• that it is unlikely that any new medicines will be listed on the Pharmaceutical Benefits Scheme (PBS). Successive government have previously used the budget to detail new listings of medicines on the PBS. The Government appears to be standing firm in its decision to defer the listing of products on the PBS.
  • that funding of around $52.6 million on dental health is likely to be announced with additional funding in future years as circumstances allow. Measures such as bonuses of $15 000 to trainee dentists who complete their training in the public system and specific programs that target rural and regional areas have been mooted.

No pre-budget period is complete without calls for additional funding or suggestions for savings. Doctors groups have argued that additional payments are required to implement the Government’s e-health agenda. Other doctors groups have suggested that additional funding for Medicare Locals is required to achieve the Government’s primary care agenda.

On the other hand the president of the AMA has suggested the funding of Medicare Locals and GP Super clinics should not come at the expense of access to medicines or diagnostic services. Other stakeholders have put forward suggestions for a single national scheme for all sub-acute medical products (for example oxygen supplies, continence products) and health surveillance technologies (for example alert systems, self-monitoring devices), for funding for the nursing workforce and for a consumer education campaign prior to the roll-out of the personally controlled electronic health record.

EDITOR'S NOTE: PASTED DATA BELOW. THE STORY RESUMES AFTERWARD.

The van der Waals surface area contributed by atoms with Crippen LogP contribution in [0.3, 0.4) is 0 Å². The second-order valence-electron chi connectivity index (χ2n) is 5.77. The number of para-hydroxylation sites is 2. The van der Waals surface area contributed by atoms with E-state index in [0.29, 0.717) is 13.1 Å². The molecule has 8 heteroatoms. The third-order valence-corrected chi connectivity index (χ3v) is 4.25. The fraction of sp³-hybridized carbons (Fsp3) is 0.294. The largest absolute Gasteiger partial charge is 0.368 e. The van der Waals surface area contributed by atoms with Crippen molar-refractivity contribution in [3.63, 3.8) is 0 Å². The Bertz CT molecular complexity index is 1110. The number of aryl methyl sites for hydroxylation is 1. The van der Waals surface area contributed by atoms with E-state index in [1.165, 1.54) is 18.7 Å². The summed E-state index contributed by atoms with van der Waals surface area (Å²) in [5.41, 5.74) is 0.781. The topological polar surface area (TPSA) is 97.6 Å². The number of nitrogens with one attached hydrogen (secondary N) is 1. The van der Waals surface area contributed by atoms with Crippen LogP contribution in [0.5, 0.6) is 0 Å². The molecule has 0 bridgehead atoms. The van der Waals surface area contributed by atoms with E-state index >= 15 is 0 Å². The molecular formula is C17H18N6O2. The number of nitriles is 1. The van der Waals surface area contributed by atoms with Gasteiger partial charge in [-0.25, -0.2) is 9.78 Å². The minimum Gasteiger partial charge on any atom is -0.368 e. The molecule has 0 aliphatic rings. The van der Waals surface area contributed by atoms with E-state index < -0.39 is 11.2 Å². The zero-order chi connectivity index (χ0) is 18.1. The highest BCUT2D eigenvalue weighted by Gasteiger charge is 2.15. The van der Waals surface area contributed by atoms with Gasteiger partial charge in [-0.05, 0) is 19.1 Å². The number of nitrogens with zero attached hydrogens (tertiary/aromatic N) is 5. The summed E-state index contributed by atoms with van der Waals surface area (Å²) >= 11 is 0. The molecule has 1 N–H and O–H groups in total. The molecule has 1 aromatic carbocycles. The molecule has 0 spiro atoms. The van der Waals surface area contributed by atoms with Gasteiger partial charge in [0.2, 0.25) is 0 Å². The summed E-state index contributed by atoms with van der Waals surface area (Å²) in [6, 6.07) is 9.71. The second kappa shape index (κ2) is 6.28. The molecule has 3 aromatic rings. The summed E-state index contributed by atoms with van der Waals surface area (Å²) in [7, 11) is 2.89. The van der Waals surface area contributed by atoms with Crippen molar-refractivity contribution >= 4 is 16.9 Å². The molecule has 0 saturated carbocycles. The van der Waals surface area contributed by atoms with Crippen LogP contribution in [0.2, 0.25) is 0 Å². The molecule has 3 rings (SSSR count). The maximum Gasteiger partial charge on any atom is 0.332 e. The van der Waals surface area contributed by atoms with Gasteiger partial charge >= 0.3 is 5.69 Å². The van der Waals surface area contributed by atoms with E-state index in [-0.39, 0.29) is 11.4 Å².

In pre-Budget commentary Minister Roxon has promised that ‘every bit of health expenditure’ is being closely examined and that there is no magic pudding.

There have been some notable omissions from this public advocacy and speculation: no mention of possible additional funding for Aboriginal and Torres Strait Islander health, changes to the funding arrangements for aged care, health workforce (particularly in aged care) or what can be done to tackle the social determinants of health or improve access to medical services. A recent report by the Australian Bureau of Statistics highlighted that around one million Australians do not see a doctor because of cost and a similar number of people did not fill prescriptions for the same reason. Poor health outcomes and increased costs to the health care system in the future are the risks of failing to address this.

There are no easy solutions to these issues but as has been highlighted on FlagPost previously, a strategic plan for the financing of health could help with prioritisation.